“It is the right of every nation to rewrite sections of its own narrative, to rebuild itself from its ruins.  However, if the Polish People feels that its image has been distorted by the events of the Holocaust, it is more important that we cooperate, that we invest in education, that together we establish research institutes, that together we work on commemoration and remembrance, that together, we – Poles and Jews – study what happened, so that we make sure that it will never happen again.”

In his own address, President Duda echoed the importance of perpetuating Holocaust memory and explained that he saw the joint participation of the two presidents as “a sign and a proof of the victory of life over death, the victory of memory over oblivion.”

The International March of the Living is an immersive Holocaust education experience – the largest of its kind – that brings tens of thousands of individuals to Poland every year to examine the roots of prejudice, intolerance and hatred.  Since its inception in 1988, more than 300,000 participants from 52 countries have marched down the same 3-kilometer path leading from Auschwitz to Birkenau on Holocaust Memorial Day as a tribute to all victims of the Holocaust.  Over the last 30 years, high-profile participants have included Israeli Prime Ministers, Presidents, Members of Knesset, Chiefs of Staff, and Ministers, as well as Presidents, Ministers of Education, intellectuals, and educators from around the world.

First-ever organized delegation from Japan joined the 30th March of the Living. (Photo Credit: Kobi Gidon)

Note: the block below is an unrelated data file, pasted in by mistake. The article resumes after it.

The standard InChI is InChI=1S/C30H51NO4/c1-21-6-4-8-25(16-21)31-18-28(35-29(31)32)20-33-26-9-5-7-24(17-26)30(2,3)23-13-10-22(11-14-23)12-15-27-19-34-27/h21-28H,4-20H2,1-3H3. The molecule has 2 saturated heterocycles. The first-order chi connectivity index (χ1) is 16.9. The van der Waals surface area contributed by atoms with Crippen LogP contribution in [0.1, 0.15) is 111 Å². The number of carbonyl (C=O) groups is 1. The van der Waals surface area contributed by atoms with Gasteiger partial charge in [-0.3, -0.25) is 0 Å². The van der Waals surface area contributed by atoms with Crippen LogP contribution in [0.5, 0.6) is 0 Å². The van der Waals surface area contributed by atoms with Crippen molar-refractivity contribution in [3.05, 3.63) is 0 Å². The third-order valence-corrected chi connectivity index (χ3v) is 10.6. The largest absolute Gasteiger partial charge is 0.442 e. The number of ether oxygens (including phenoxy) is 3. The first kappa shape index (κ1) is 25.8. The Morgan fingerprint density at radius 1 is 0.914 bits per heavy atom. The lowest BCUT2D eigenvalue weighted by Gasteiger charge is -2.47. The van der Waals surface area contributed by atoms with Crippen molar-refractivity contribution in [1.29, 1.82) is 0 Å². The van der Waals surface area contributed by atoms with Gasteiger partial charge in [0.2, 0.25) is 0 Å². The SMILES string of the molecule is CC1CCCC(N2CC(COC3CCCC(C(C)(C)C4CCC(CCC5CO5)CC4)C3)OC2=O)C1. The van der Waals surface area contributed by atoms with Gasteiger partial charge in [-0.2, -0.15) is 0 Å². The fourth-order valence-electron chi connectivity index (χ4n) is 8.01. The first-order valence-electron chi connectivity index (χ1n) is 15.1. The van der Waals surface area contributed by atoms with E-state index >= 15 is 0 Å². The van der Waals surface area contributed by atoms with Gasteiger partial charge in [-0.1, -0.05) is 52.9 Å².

This year’s record-breaking contingent of more than 12,000 youth and adults from around the world, both Jews and non-Jews from 14 countries – including Argentina, Canada, the United States, Poland, the UK and Japan – accompanied the honorary delegation of 70 Holocaust survivors for the moving, meaningful and historic march.

In his closing ceremony remarks, Dr. Rosenman stressed that the tears being shed at the march and the good intentions of all the participants would not be “good enough” in the global fight againts evil, racism and discrimination and urged all of the youth present to take action for the sake of the entire human race.  “I ask that each one of you make a sincere pledge, that you will help create a better world for all humanity, so that no nation, no people, should ever have another Auschwitz, a Majdanek or a Treblinka built for their destruction.  Let us also join hands with our brave survivors and pledge to them that we will always remember their stories, their pain, and their suffering, and we will pass on these lessons to the next generation so that they will never be repeated.”

Prior to the march on Holocaust Memorial Day, the participating youth delegations – comprised of both Jews and non-Jews – visited ghettos, monuments and death camps to learn about life in Europe prior to World War II, the Holocaust and the suffering of its tens of millions of victims.  Following the march, the participants continued on to Israel for a week of study that will culminate in Israel’s Independence Day celebrations.